APPEAL FROM THE UNITED STATES DISTRICT COURT FOR THE MIDDLE DISTRICT OF PENNSYLVANIA (D.C. Civil No. 84-0356).
Before: WEIS and SLOVITER, Circuit Judges, and POLLAK.*fn* District Judge.
In this diversity personal injury case, the district court granted a directed verdict for plaintiff on the question of liability. As the driver of one of two automobiles involved in a head to head collision, the plaintiff's conduct would be a matter for consideration under the state's comparative negligence statute. We conclude that the issue of the plaintiff's possible negligence should have been submitted to the jury. Accordingly, we will vacate a judgment for plaintiff and remand for a new trial.
After entry of the directed verdict, the jury returned a damage award of $225,000. Motions for a new trial or remittitur were denied, and defendant appealed.
The factual scenario is an uncomplicated one involving a center of the road automobile collision on Route 307, a two-lane macadam road in rural Wyoming County, Pennsylvania. The accident occurred on April 9, 1982 at approximately 12:10 A.M. The road surface was dry, but there was some snow on the berm.
Plaintiff Richard Gilpin testified that he was alone in his automobile driving south.*fn1 As he approached a narrow bridge about fifteen feet in length, Gilpin first saw the defendant's auto northbound on the same road. At that sighting, the defendant's vehicle was about 300 feet away and travelling in its proper lane. When the two cars were approximately 200 feet apart, Gilpin noticed that the other care was crossing into his lane. He braked, but the left fronts of the two vehicles collided on the bridge. Gilpin recounted that he must have lost consciousness at that point because he did not immediately realize that the defendant's car had passed him.
After impact, the defendant's car continued past the plaintiff's and stopped on the berm completely off the west side of the road. Gilpin's care remained on the bridge, and he testified that "The front end of it was knocked to the left maybe about a foot or so."
On cross-examination, Gilpin said he was about 100 feet from the bridge when he noticed that defendant was coming into his lane. He also stated that on his right was a shoulder and a driveway about fifteen to twenty feet north of the concrete bridge abutment.
The state policeman who investigated the accident testified that Gilpin's car had left skid marks of forth-one feet. Most of the debris from the accident was toward the northern end of the bride in the center of the roadway. At the scene, defendant said she had no memory of what had happened. She seemed confused and dazed when talking to the officer and stated that she must have "either fell asleep or passed out." The policeman did not recall whether defendant had struck her head on the windshield.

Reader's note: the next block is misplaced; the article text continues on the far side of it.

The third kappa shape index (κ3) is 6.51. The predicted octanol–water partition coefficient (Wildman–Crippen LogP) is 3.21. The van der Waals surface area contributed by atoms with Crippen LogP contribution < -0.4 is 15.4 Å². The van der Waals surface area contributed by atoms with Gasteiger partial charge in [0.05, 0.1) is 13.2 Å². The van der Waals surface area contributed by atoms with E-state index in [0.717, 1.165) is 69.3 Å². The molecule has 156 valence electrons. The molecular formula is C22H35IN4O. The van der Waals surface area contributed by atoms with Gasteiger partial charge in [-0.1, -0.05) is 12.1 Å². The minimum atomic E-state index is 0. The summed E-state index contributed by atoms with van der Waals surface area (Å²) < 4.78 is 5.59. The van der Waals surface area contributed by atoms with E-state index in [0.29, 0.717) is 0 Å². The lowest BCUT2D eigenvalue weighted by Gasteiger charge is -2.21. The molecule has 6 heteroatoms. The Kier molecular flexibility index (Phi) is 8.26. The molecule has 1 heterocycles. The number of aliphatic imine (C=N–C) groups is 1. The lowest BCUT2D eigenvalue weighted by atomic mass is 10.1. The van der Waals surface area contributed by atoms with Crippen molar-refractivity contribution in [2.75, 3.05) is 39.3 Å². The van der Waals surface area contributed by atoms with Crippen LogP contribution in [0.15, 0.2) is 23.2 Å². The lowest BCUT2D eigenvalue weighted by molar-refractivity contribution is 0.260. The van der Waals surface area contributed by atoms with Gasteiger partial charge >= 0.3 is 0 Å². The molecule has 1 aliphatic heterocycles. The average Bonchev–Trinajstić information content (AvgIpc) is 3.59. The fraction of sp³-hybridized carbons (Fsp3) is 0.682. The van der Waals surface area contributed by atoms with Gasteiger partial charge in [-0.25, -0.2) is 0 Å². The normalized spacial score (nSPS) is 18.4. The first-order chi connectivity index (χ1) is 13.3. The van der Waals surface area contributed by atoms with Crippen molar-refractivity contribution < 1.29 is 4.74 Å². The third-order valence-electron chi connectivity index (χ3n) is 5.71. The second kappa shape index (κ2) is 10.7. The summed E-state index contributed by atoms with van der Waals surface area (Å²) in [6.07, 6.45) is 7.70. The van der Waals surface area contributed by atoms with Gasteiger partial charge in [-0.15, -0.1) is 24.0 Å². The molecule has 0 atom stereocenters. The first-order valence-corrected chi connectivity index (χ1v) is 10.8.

No other witnesses testified about the accident, and defendant did not take the stand.
At the conclusion of the testimony, the trial judge stated that he found "no testimony in the record which would constitute negligence on the part of this plaintiff," and he directed a verdict for plaintiff on liability. Counsel for defendant objected, stating that in the area before plaintiff reached the bridge there was "a private driveway and a wide berm" and plaintiff might have taken evasive action to avoid the collision. Therefore, he could have been "negligent to some percentage or degree."
On appeal, defendant contends that the trial court erred in sua sponte directing a verdict for plaintiff and that the award was excessive.
The parties do not dispute that the substantive law of Pennsylvania controls. The question whether state or federal standards apply in determining when an issue should be submitted to the jury has caused some difficulty. See 9 Wright & Miller, Federal Practice and Procedure § 2525 (1972). However, we need not pause to discuss this interesting issue because in previous cases we have concluded that state and federal standards are the same in negligence cases arising under Pennsylvania law. Vizzini v. Ford Motor Co., 569 F.2d 754, 758 (3d Cir. 1977); Denneny v. Siegel, 407 F.2d 433 (3d Cir. 1969).
We begin with the general proposition that a directed verdict in favor of the party having the burden of proof in a negligence case is unusual. Polhemus v. Water Island, Inc., 252 F.2d 924 (3d Cir. 1958). Even in a Jones Act case, where workmen's compensation overtones create a highly favorable climate for the plaintiff, we have held that a directed verdict in his favor is not appropriate, particularly when he is the chief witness. See Mihalchak v. American Dredging Co., 266 F.2d 875 (3d Cir. 1959).
Pennsylvania courts have also demonstrated an aversion to directing a verdict for the plaintiff in personal injury cases. In Gatenby v. Altoona Aviation Corp., 268 F. Supp. 599 (W.D. Pa. 1967), aff'd, 407 F.2d 443 (3d Cir. 1968), the district court summarized Pennsylvania law as holding that when the liability evidence rests on the plaintiff's own testimony, his interest in the outcome requires that the issue be submitted to the jury. At least the jury's consideration is necessary where the plaintiff's conduct allegedly played a part in the incident. In Gatenby and Cowger v. Arnold, 460 F.2d 219 (3d Cir. 1972), this court upheld judgments n.o.v. for the plaintiffs because they were passengers whose conduct was in no way connected with the mishaps. To the same effect, see Krupa by Krupa v. Williams, 316 Pa. Super. 408, 463 A.2d 429 (1983).
In an earlier case, the Pennsylvania Supreme Court had disapproved a directed verdict in favor of plaintiff passengers against a taxi company. The court emphasized the prerogative of the jury to pass on oral evidence in negligence cases. Kopar v. Mamone, 419 Pa. 601, 215 A.2d 641 (1966). The trial court had also directed a verdict in favor of another defendant, however, and the result in Kopar may be better explained as resting on ...